Ghana Must Go has been on TBR list for a long time, but Selasi is a London-born with a lengthy education background, worldly, and has a few other projects under her belt. I believe her travels and her contribution of the written word would be a great addition to any conference panel.

Sharon Draper

Source: Twitter @sharonmdraper

Source: Twitter @sharonmdraper

Last, but not least, Sharon Draper. I remember when I introduced the series “Hazelwood High” to a reluctant ninth-grader a couple of years ago. As previously mentioned I had a coworker confide in his lack of ability to find and connect with characters that weren’t like him. I’ve always carried this with me, and although some people might think that I may be racially profiling my students in order to find them something to read, I believe what I’m doing is trying to find characters that might be easier to relate. I digress, Draper’s books inspired this teen to continue reading, or at least keep him from completely turning up his nose at the idea of picking up a book. Draper has been publishing books for a few decades and I believe her overall experience in life and writing would do well for conversation.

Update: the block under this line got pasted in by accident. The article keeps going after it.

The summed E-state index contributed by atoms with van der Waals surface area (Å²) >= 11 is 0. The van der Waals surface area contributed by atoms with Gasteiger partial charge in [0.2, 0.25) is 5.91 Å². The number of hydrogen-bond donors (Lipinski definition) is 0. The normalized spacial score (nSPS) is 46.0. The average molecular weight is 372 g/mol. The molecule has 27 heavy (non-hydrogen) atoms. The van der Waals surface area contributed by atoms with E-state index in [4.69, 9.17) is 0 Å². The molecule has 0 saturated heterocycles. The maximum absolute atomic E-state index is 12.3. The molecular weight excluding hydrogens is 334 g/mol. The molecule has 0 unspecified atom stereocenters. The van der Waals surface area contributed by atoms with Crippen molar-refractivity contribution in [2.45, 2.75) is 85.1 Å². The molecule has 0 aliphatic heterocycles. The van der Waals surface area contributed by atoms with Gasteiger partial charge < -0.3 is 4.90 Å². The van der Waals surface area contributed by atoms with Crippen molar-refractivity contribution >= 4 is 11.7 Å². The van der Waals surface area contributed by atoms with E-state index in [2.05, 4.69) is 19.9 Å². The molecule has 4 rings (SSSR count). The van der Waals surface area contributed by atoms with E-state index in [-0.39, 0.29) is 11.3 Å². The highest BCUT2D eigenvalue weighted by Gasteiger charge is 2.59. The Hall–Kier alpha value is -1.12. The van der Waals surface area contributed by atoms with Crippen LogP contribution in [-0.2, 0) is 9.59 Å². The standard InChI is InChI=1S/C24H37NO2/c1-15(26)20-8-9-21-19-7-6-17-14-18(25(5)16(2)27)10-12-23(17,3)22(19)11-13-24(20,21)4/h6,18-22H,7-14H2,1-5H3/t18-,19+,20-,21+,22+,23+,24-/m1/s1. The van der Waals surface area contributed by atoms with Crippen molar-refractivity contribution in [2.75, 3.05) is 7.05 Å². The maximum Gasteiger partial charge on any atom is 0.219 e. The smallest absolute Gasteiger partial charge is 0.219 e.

Although there is a large number of authors out there who could fit the bill, I chose these six because of their cultural backgrounds and what they could potentially bring to the table in regards to their writing style and their personal selves. Perhaps being able to inspire a child or adult because they have finally found an author that is relatable, either through themselves or literature.

Let me know what you think.

Do you agree? Who would you choose instead?